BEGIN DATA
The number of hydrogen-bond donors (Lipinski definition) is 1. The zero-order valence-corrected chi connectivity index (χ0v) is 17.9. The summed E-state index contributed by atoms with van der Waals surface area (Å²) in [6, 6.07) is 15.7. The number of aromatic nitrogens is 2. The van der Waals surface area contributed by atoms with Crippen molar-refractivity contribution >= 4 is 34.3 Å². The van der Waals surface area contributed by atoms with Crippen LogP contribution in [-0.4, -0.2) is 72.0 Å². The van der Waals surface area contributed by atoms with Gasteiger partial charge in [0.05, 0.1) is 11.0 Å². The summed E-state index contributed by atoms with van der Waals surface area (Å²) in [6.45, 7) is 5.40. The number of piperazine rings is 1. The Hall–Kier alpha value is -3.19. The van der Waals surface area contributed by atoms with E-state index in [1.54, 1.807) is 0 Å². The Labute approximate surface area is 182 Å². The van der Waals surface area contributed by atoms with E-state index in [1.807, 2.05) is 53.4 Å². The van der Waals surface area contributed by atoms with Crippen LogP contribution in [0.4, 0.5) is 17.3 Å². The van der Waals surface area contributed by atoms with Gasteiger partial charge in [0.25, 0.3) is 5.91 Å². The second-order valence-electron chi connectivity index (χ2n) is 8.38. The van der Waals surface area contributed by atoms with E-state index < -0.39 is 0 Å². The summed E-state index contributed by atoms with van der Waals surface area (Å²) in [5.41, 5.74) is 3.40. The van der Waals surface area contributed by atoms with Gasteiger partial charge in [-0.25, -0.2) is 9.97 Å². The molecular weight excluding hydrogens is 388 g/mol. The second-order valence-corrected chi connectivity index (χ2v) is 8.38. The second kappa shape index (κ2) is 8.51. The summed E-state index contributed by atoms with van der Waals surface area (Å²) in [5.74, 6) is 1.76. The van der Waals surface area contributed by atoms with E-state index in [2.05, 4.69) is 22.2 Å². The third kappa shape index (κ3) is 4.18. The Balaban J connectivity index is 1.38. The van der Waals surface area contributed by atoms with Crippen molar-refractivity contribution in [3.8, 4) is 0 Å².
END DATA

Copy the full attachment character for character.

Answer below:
The number of hydrogen-bond donors (Lipinski definition) is 1. The zero-order valence-corrected chi connectivity index (χ0v) is 17.9. The summed E-state index contributed by atoms with van der Waals surface area (Å²) in [6, 6.07) is 15.7. The number of aromatic nitrogens is 2. The van der Waals surface area contributed by atoms with Crippen molar-refractivity contribution >= 4 is 34.3 Å². The van der Waals surface area contributed by atoms with Crippen LogP contribution in [-0.4, -0.2) is 72.0 Å². The van der Waals surface area contributed by atoms with Gasteiger partial charge in [0.05, 0.1) is 11.0 Å². The summed E-state index contributed by atoms with van der Waals surface area (Å²) in [6.45, 7) is 5.40. The number of piperazine rings is 1. The Hall–Kier alpha value is -3.19. The van der Waals surface area contributed by atoms with E-state index in [1.54, 1.807) is 0 Å². The Labute approximate surface area is 182 Å². The van der Waals surface area contributed by atoms with E-state index in [1.807, 2.05) is 53.4 Å². The van der Waals surface area contributed by atoms with Crippen LogP contribution in [0.4, 0.5) is 17.3 Å². The van der Waals surface area contributed by atoms with Gasteiger partial charge in [0.25, 0.3) is 5.91 Å². The second-order valence-electron chi connectivity index (χ2n) is 8.38. The van der Waals surface area contributed by atoms with E-state index < -0.39 is 0 Å². The summed E-state index contributed by atoms with van der Waals surface area (Å²) in [5.41, 5.74) is 3.40. The van der Waals surface area contributed by atoms with Gasteiger partial charge in [-0.25, -0.2) is 9.97 Å². The molecular weight excluding hydrogens is 388 g/mol. The second-order valence-corrected chi connectivity index (χ2v) is 8.38. The second kappa shape index (κ2) is 8.51. The summed E-state index contributed by atoms with van der Waals surface area (Å²) in [5.74, 6) is 1.76. The van der Waals surface area contributed by atoms with E-state index in [2.05, 4.69) is 22.2 Å². The third kappa shape index (κ3) is 4.18. The Balaban J connectivity index is 1.38. The van der Waals surface area contributed by atoms with Crippen molar-refractivity contribution in [3.8, 4) is 0 Å².